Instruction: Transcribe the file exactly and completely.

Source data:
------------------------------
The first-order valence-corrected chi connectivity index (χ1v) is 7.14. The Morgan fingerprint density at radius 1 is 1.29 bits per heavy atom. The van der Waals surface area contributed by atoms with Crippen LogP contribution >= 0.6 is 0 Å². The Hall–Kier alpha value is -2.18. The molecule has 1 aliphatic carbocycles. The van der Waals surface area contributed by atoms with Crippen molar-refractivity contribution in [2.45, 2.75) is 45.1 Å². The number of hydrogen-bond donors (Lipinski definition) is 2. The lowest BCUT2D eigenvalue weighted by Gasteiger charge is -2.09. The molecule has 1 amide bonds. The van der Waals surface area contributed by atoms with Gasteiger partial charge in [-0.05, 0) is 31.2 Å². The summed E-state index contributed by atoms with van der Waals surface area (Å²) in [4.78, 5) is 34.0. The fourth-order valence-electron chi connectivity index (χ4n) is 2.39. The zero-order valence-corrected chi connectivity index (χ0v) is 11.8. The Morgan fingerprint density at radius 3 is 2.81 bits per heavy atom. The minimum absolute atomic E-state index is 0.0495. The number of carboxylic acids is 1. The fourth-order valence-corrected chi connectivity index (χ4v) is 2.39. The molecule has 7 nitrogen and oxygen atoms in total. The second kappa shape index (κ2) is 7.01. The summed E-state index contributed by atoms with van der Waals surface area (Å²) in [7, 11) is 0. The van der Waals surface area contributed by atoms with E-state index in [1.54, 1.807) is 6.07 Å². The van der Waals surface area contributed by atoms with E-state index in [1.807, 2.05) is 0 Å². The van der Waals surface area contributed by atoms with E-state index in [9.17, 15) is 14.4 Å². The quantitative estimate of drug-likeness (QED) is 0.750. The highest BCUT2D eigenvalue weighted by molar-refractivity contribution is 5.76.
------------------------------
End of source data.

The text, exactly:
The first-order valence-corrected chi connectivity index (χ1v) is 7.14. The Morgan fingerprint density at radius 1 is 1.29 bits per heavy atom. The van der Waals surface area contributed by atoms with Crippen LogP contribution >= 0.6 is 0 Å². The Hall–Kier alpha value is -2.18. The molecule has 1 aliphatic carbocycles. The van der Waals surface area contributed by atoms with Crippen molar-refractivity contribution in [2.45, 2.75) is 45.1 Å². The number of hydrogen-bond donors (Lipinski definition) is 2. The lowest BCUT2D eigenvalue weighted by Gasteiger charge is -2.09. The molecule has 1 amide bonds. The van der Waals surface area contributed by atoms with Gasteiger partial charge in [-0.05, 0) is 31.2 Å². The summed E-state index contributed by atoms with van der Waals surface area (Å²) in [4.78, 5) is 34.0. The fourth-order valence-electron chi connectivity index (χ4n) is 2.39. The zero-order valence-corrected chi connectivity index (χ0v) is 11.8. The Morgan fingerprint density at radius 3 is 2.81 bits per heavy atom. The minimum absolute atomic E-state index is 0.0495. The number of carboxylic acids is 1. The fourth-order valence-corrected chi connectivity index (χ4v) is 2.39. The molecule has 7 nitrogen and oxygen atoms in total. The second kappa shape index (κ2) is 7.01. The summed E-state index contributed by atoms with van der Waals surface area (Å²) in [7, 11) is 0. The van der Waals surface area contributed by atoms with E-state index in [1.54, 1.807) is 6.07 Å². The van der Waals surface area contributed by atoms with E-state index in [1.807, 2.05) is 0 Å². The van der Waals surface area contributed by atoms with E-state index in [9.17, 15) is 14.4 Å². The quantitative estimate of drug-likeness (QED) is 0.750. The highest BCUT2D eigenvalue weighted by molar-refractivity contribution is 5.76.